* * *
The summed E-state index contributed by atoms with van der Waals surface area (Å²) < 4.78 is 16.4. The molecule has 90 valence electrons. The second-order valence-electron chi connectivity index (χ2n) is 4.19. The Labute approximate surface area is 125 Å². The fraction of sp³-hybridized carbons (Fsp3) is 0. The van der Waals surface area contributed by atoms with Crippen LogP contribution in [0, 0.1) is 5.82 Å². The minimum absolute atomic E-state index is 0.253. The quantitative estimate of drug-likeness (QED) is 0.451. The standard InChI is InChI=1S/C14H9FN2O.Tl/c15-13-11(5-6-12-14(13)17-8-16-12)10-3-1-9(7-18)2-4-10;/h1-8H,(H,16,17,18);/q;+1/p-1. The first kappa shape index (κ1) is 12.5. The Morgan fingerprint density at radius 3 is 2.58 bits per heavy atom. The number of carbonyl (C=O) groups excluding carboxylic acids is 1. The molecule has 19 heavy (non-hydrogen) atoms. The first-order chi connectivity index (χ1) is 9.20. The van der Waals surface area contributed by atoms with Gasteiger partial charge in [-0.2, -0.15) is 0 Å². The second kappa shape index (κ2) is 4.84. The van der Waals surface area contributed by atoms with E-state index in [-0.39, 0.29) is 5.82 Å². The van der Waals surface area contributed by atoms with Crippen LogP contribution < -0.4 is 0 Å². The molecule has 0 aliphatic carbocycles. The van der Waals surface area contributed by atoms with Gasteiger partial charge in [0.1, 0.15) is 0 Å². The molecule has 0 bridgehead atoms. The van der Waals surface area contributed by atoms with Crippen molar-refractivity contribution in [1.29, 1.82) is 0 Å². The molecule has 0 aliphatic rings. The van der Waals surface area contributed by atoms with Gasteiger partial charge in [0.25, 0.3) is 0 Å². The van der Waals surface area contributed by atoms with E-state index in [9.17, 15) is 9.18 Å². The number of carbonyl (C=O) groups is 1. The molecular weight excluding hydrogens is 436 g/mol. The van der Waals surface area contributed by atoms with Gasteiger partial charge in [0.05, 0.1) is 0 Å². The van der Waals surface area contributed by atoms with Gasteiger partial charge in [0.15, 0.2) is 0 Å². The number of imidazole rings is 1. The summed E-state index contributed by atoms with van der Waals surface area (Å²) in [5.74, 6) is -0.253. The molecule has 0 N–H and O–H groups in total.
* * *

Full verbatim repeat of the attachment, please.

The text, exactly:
The summed E-state index contributed by atoms with van der Waals surface area (Å²) < 4.78 is 16.4. The molecule has 90 valence electrons. The second-order valence-electron chi connectivity index (χ2n) is 4.19. The Labute approximate surface area is 125 Å². The fraction of sp³-hybridized carbons (Fsp3) is 0. The van der Waals surface area contributed by atoms with Crippen LogP contribution in [0, 0.1) is 5.82 Å². The minimum absolute atomic E-state index is 0.253. The quantitative estimate of drug-likeness (QED) is 0.451. The standard InChI is InChI=1S/C14H9FN2O.Tl/c15-13-11(5-6-12-14(13)17-8-16-12)10-3-1-9(7-18)2-4-10;/h1-8H,(H,16,17,18);/q;+1/p-1. The first kappa shape index (κ1) is 12.5. The Morgan fingerprint density at radius 3 is 2.58 bits per heavy atom. The number of carbonyl (C=O) groups excluding carboxylic acids is 1. The molecule has 19 heavy (non-hydrogen) atoms. The first-order chi connectivity index (χ1) is 9.20. The van der Waals surface area contributed by atoms with Gasteiger partial charge in [-0.2, -0.15) is 0 Å². The second kappa shape index (κ2) is 4.84. The van der Waals surface area contributed by atoms with E-state index in [-0.39, 0.29) is 5.82 Å². The van der Waals surface area contributed by atoms with Crippen LogP contribution < -0.4 is 0 Å². The molecule has 0 aliphatic carbocycles. The van der Waals surface area contributed by atoms with Gasteiger partial charge in [0.1, 0.15) is 0 Å². The molecule has 0 bridgehead atoms. The van der Waals surface area contributed by atoms with Crippen molar-refractivity contribution in [1.29, 1.82) is 0 Å². The molecule has 0 aliphatic rings. The van der Waals surface area contributed by atoms with Gasteiger partial charge in [0.25, 0.3) is 0 Å². The van der Waals surface area contributed by atoms with E-state index in [9.17, 15) is 9.18 Å². The number of carbonyl (C=O) groups is 1. The molecular weight excluding hydrogens is 436 g/mol. The van der Waals surface area contributed by atoms with Gasteiger partial charge in [0.05, 0.1) is 0 Å². The van der Waals surface area contributed by atoms with Gasteiger partial charge in [0.15, 0.2) is 0 Å². The number of imidazole rings is 1. The summed E-state index contributed by atoms with van der Waals surface area (Å²) in [5.74, 6) is -0.253. The molecule has 0 N–H and O–H groups in total.